“I’ve been thinking so much about what I like, where the forms come from, and what’s their impetus,” Ziperstein says. “That funkiness mixed with quietness is definitely who I am. There’s a part of me that has all this manic energy and another part of me that’s sort of meditative.”

Bari Ziperstein, Ceramicist

To know a ceramicist is to see their test pieces, and Bari Ziperstein has the kind of overflowing studio that doesn’t happen in a minute, that comes from years of private experiments and the hard work of learning not to care so much. “I think of these pieces as sculptural doodles,” she says, referring to a series of small, accidental ceramic sculptures. “They’re such a discrepancy from how I usually work, something no more than two inches. It’s really free and immediate.”

After a residency at Anderson Ranch Arts Center last year, Ziperstein returned to her Los Angeles studio with boxes of rejected clay shavings, cut-off parts from other ceramic sculptures. “I kept the excess clay from building my large sculptures, and I kept them wet, and then I just started working with wire and clay to make these engineering models, just to test the wire to see if it would break in the kiln. Eventually I learned how to keep them from falling over.”

This rigorously experimental process led to B.Zippy & Co., a new line of jewelry, vases and lamps. The pieces are a departure from her fine art, less modular and pre-planned, and the range of references is looser, too, from musicians Patti Smith and Stevie Nicks to Marimekko and the illustrator Peter Max. “I had to master the basics before I could loop back around and find my own vision within clay,” says Ziperstein, who moved into her studio in 2004 after graduating from CalArts. “And then I was able to pull out my weirdness because I had that dexterity. I’m constantly renegotiating with myself.”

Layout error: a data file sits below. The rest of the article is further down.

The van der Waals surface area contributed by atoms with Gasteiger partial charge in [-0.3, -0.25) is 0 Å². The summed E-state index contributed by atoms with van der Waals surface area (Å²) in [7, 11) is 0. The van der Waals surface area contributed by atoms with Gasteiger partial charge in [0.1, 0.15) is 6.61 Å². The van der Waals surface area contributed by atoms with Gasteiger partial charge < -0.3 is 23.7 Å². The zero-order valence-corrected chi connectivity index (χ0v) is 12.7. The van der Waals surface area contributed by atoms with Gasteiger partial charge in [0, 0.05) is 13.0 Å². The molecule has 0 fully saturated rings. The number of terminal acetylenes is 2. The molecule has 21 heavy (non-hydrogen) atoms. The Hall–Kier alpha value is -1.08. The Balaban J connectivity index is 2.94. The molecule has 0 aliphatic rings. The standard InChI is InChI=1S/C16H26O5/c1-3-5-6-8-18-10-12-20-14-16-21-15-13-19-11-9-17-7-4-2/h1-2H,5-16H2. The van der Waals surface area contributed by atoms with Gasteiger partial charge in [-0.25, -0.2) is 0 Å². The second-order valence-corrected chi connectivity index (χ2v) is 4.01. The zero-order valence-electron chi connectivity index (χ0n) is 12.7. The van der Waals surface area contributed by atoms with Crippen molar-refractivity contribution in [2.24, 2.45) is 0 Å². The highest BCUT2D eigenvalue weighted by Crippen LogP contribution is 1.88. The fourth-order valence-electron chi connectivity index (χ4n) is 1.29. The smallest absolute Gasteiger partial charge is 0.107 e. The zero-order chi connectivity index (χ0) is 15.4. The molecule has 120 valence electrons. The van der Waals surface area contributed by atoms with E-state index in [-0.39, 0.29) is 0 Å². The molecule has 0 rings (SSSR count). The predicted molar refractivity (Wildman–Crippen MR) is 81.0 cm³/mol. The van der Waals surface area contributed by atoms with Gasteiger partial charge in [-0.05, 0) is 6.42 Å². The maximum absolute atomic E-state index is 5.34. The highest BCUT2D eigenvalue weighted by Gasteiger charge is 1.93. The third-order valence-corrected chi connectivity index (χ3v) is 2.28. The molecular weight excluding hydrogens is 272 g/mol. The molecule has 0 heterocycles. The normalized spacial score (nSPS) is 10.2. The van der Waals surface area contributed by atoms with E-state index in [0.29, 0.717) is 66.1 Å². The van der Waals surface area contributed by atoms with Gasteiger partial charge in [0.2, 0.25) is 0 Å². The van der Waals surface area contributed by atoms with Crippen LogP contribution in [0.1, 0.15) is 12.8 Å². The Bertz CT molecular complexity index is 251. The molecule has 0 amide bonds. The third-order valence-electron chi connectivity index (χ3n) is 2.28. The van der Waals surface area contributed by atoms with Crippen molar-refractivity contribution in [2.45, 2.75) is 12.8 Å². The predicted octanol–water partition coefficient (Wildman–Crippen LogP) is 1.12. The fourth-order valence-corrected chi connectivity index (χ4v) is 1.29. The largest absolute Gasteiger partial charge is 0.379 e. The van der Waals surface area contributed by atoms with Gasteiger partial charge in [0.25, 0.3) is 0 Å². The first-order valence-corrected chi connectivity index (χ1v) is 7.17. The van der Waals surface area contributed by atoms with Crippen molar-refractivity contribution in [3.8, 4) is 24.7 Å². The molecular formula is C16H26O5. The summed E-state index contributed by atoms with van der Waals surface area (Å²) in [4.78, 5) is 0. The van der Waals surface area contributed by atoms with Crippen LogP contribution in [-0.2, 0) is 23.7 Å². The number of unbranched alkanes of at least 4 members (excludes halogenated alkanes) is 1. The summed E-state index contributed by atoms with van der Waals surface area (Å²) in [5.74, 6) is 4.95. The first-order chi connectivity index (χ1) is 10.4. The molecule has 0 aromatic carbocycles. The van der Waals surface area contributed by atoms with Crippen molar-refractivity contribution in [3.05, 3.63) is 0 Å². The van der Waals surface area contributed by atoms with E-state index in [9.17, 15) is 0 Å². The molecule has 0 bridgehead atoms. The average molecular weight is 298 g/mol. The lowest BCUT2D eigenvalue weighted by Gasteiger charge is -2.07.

There are some recurring threads between her sculptural and design work for those who are looking: an interest in that thin boundary between three-dimensionality and flatness, and a particularly keen sense of color and surface. “I’m definitely not chromophobic,” she says. That much is apparent from her test pieces, of which there are boxes upon glorious boxes in her studio. Here, she gives us a peek at the mistakes that — seen another way — are what we might call becoming yourself.

Su Wu is the proprietor of I’m Revolting.

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